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Digital TV Deadline

$40 Rebate Cards - Yay FCC 

With the FCC switchover set to go February 17, 2009, I figured I should check out how the unwashed masses will be getting their television signals.  I've been using either cable tv or a form of satellite tv for the last 20 years or so.  The TV I have sitting in my garage still runs on a rabbit ear antenna setup, I so registered on the FCC DTV Voucher site for a $40 USD off coupon for a set top box.  When I received the coupons, I did the search online for vendors, only to find that it would be cheaper just to go down to a neighborhood Wal-Mart and pick up the box.  The following is an account of what I think...  

Update 4/14/2008 - The SF Chronicle has done a nice review of the same boxes, as well as several more.  It is worth taking a look if you are having a hard time making a decision.

Link: http://www.sfgate.com/cgi-bin/article.cgi?f=/c/a/2008/04/14/BUV11045KT.DTL 

I purchased two units at a local Wal-Mart:

  • RCA DTA800
  • Magnavox TB100MW9

I got sidetracked for a while, but the week after I purchased these boxes, I opened them up and gave them a test drive.  Being that I don't normally watch over the air TV, I don't have a real rooftop TV antenna, so I used a mismatched Arrow 2M/70CM J-pole amateur radio antenna to do the reception.  This is a far from optimum receiving setup.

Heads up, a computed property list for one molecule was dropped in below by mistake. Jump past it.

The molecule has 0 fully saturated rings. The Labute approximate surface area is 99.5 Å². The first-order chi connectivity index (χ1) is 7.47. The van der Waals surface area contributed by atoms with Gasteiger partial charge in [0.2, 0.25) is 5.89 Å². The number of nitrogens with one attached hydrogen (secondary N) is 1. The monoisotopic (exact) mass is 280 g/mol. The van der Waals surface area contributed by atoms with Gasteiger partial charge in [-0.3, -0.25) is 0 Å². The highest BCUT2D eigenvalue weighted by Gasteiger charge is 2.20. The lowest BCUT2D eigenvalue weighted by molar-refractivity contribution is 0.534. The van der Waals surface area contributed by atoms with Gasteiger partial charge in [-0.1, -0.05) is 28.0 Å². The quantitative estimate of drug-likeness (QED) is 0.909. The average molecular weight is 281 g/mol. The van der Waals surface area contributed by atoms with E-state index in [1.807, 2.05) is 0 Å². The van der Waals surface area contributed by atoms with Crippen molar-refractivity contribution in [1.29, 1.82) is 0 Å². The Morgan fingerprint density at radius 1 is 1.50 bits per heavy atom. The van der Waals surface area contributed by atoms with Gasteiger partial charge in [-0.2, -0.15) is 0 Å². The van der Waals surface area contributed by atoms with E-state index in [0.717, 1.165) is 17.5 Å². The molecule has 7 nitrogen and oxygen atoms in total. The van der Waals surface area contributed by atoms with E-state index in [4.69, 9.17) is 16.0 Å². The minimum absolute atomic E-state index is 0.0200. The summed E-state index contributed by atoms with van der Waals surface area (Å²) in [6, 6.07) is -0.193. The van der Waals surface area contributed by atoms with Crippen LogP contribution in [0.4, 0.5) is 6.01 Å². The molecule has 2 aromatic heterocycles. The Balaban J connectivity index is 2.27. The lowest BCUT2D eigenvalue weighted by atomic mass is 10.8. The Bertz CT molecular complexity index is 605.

The first unit tested was the RCA DTA800 Unit.  Without reading the manual it was up and running in about 10 minutes.  After the channel scan, everything was pretty much plug and play.  The box was able to receive 7 stations with mild pixelization of some stations in San Jose, about 25 miles to the south with severe multipath from the hills above Fremont.  Overall the box was pretty slick with key features such as: Channel changing controls on the box and a faux-Satellite signal strength meter for aiming the antenna.  

The second unit tested was the Magnavox TB100MW9.  Without reading the manual, getting the box to power on took a few minutes, as there is a sneaky little hard power switch on the unit.  Overall this unit was amazing with a great setup wizard and better receive quality (10 Channels on this one and less pixelization on the fringe stations).  Don't lose the remote on this one, or you'll never change the channel again!  

 

In a nutshell, you can't beat the subsidized price of about $9 USD for either of these.  While the Magnavox seems to be superior in signal quality, the RCA unit is incredibly small, has an easier to use remote and buttons on the front of the unit.  Either of these would be a great pick to take your nasty looking old wooden console Sony Trinitron into the next millenium.  Make sure to use your TV converter box before they expire in May 2008!

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